There’s no doubt which need has the most heroic-sounding definitions. Knowing your own mind. Going your own way. Holding your course. Keeping your nerve. Sticking to your guns. Staying true to yourself.
Independence is about strength of will. It’s the maverick in all of us, the part that doesn’t worry too much what others think.
Where you find the need, there’s usually a convention to be challenged. Like in whisky. Whisky comes from Scotland, doesn’t it? All the famous brands are made there. I know it’s also made in the USA but that’s bourbon and that’s different. Whisky, proper whisky, is Scotch. Isn’t it?
Well, not if it’s Irish it isn’t. Then it’s ‘whiskey’, not ‘whisky’.
And top of the Irish whiskey pile, by a mile, is Jameson. As a brand, it has every kind of distinctive asset you could wish to find.
One of the best is that John Jameson was actually Scottish. He was a lawyer from Alloa who married Margaret Haig, whose brothers owned the Haig distilleries in Scotland. She was also a first cousin of the Steins, another Scottish distilling family, who owned the Bow Street Distillery in Dublin, which had been founded in 1780. That’s why ‘Established since 1780’ is on the label.
Jameson moved to Dublin with his wife in 1786 to manage the Bow Street Distillery for his wife’s uncle. He took over ownership in 1805 and in 1810 the John Jameson & Son Irish Whiskey Company was formally established. The Jameson family coat of arms is also on the label, including the motto ‘Sine Metu’, which means ‘without fear’.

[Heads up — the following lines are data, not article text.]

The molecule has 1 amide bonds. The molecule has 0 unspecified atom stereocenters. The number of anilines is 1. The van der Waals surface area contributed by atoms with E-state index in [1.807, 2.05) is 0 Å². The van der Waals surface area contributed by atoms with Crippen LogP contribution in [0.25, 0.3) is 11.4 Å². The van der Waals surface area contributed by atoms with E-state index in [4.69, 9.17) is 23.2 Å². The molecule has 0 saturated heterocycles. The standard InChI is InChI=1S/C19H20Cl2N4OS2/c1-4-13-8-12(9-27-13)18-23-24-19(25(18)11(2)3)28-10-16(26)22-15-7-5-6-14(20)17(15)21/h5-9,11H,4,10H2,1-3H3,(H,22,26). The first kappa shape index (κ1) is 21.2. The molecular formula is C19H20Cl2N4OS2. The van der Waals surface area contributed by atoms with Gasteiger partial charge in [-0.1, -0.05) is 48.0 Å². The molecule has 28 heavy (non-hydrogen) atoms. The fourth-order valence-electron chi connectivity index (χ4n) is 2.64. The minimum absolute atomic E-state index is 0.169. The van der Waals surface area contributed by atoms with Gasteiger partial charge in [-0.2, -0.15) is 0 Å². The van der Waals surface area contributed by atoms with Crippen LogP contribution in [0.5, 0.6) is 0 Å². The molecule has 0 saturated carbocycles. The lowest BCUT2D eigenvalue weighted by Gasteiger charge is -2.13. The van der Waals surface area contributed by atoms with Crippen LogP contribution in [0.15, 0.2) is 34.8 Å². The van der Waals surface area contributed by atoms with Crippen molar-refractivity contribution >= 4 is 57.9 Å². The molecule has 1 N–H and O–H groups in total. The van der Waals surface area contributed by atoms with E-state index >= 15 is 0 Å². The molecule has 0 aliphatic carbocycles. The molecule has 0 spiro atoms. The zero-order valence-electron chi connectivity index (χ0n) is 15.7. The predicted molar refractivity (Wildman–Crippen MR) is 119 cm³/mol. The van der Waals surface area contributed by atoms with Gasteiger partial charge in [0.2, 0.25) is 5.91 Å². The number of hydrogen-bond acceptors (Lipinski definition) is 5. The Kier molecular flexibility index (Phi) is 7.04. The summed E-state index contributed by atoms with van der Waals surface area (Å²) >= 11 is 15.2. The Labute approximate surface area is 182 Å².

The product itself is distinctively smooth, so it often takes people used to the taste of Scotch by surprise. Part of the reason for this is it’s triple distilled, unlike the typical Scotch whisky, which is distilled twice. ‘Triple distilled’ is also on the label. That’s how to have your packaging working hard for you.
In recent years, the company have even brought out limited edition St Patrick’s Day bottles, designed by Pearlfisher. This year’s celebrates the ‘Sine Metu’ family motto with a design inspired by an Irish legend which is meant to explain the origins of the phrase ‘to chance your arm’. To quote Pearlfisher’s post:
‘Black James’ Butler and his men found themselves barricaded behind the door to St Patrick’s Cathedral in Dublin in the battling days of 1492. Looking to make peace, Gearóid Fitzgerald, who was on the other side, cut a hole in the door and extended his hand through the gap as a token of friendship. Instead of cutting off his arm with a sword. Butler shook it and the long-standing feud came to an end.
So that’s why Dublin is such a friendly place. Good story.
On top of this, Jameson has always advertised. Way back when, the Jameson tag-line here in the UK was ‘You’ll never know until you’ve tried it’. There used to be cross-track posters in London tube stations, where a Jameson drinker tried to tempt his Scotch-drinking friend into giving Irish a go.
Just shows, when people have two minutes spare, they’re more than happy to read long copy.
Put it together and you have a great brand. Heritage, story, reasons to believe, experience, saliency, distinctiveness. But what underpins it all is a sense of continuity.
Maybe that's the real insight into Independence. It's a one-way street. So once you set off, if you are true to yourself, there's no turning back.